[Defense and the National Interest was blogging on 4GW and counterinsurgency doctrine long before it was popular in the military. A key issue is whether or not soldiering and humanitarian work should be kept separate. -jlt]
|It's a pretty safe bet that the strategy Nagl promotes, whether it is called neocolonialism or counterinsurgency, will be applied in various regions over the next several years, with the incoming president's oversight.|
John Nagl's memories of Vietnam are vague, at best. He was, after all, only two years old during the 1968 Tet offensive and was in grade school in Omaha, Nebraska, during the fall of Saigon. It is perhaps for this reason that Nagl, a former tank commander turned military strategist, does not see Vietnam as a symbol of dishonor, the way older military officers do. Rather, the Vietnam War is a subject to be studied: Nagl's acclaimed book, Learning to Eat Soup with a Knife, explores lessons from the American experience in fighting an insurgency in Vietnam. He's been one of the foremost proponents of applying those same techniques in Iraq and Afghanistan.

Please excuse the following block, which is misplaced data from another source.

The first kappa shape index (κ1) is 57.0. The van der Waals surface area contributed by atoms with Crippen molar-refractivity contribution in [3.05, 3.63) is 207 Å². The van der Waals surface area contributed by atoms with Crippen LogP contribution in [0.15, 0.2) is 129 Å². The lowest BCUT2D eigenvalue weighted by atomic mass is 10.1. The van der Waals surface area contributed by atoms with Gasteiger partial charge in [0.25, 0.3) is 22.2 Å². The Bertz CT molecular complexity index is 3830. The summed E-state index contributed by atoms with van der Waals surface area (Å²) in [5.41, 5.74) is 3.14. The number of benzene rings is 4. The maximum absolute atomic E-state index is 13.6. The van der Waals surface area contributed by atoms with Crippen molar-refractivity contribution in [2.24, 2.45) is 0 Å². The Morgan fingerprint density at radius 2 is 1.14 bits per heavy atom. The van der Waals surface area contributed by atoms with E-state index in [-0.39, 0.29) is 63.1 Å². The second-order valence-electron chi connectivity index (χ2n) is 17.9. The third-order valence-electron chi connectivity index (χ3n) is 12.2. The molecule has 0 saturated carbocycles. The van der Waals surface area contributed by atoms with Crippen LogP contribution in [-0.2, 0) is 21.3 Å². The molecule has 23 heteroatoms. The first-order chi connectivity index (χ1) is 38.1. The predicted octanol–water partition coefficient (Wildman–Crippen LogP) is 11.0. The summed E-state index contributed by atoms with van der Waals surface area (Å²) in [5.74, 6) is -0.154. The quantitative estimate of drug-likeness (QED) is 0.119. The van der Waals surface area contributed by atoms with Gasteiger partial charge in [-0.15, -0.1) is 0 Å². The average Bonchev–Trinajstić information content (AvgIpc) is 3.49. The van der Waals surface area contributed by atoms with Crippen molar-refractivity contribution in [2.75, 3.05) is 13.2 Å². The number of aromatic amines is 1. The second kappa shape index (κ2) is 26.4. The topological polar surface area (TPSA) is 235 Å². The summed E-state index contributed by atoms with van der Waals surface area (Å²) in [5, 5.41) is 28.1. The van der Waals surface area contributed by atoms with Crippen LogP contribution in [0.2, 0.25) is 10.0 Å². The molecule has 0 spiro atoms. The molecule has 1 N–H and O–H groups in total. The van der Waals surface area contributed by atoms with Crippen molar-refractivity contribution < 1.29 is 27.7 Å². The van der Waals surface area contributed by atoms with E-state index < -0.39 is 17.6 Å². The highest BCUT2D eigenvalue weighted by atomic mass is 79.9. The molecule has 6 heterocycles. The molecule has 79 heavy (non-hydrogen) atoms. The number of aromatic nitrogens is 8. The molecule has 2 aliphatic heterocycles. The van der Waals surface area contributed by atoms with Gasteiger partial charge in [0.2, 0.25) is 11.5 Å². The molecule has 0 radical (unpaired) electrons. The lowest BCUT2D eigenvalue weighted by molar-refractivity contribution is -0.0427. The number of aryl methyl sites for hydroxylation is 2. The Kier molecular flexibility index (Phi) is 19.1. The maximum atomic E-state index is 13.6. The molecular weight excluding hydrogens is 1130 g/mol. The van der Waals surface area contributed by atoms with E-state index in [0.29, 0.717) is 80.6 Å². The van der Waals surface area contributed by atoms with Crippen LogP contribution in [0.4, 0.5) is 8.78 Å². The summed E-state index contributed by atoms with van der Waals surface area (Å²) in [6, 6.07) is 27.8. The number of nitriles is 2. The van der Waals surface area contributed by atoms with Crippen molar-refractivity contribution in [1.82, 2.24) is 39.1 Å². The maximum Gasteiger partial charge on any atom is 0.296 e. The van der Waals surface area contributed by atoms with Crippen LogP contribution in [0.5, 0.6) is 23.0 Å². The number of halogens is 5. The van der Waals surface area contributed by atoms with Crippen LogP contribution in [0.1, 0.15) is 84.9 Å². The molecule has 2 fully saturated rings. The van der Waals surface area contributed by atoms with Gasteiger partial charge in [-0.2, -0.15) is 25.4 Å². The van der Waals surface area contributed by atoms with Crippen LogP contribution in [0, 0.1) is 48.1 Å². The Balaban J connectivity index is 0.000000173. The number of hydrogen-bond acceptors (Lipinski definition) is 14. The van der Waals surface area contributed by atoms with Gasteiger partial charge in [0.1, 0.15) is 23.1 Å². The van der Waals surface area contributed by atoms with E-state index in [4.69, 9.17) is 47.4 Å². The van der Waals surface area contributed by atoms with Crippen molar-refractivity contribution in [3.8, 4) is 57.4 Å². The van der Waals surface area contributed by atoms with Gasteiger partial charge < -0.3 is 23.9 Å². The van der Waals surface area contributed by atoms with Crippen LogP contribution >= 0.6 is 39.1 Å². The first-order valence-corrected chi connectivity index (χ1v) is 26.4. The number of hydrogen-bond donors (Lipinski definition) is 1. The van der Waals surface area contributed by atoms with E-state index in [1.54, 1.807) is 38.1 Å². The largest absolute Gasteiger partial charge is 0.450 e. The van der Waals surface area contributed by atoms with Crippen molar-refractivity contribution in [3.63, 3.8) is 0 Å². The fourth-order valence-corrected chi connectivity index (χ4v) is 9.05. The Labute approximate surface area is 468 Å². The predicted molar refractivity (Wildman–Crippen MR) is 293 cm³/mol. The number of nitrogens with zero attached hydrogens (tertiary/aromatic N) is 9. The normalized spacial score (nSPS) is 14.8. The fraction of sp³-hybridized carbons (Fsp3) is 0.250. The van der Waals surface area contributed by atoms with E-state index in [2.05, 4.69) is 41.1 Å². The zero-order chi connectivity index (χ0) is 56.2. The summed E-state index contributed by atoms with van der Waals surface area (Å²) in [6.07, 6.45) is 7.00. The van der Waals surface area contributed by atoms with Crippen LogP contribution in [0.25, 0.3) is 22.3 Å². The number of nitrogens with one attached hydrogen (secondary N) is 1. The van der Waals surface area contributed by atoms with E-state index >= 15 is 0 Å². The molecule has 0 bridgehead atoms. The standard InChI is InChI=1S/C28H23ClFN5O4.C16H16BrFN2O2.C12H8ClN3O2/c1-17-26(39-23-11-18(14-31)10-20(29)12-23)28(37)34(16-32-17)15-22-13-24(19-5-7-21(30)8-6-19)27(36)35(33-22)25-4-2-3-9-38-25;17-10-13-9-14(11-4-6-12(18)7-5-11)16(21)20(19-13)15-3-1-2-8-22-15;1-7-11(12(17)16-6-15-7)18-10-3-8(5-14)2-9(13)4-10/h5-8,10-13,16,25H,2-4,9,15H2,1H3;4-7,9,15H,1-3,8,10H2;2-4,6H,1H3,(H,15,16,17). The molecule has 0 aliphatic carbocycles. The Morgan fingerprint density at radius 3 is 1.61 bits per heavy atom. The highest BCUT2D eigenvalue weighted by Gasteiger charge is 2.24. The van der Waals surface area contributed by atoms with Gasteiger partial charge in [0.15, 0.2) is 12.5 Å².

The Vietnam War, he writes, shows the importance of understanding tribal loyalties, working to improve the lives of civilians, and training local forces. Many of these lessons were forgotten in the decades following Vietnam. Nagl believes this is an oversight, and he has worked harder than almost anyone to bring these fundamental tenets of counterinsurgency into the military mainstream. Indeed, he has helped turn things around so dramatically that now counterinsurgency not only is seen as a legitimate and honorable pursuit but has become the guiding doctrine of the U.S. military.
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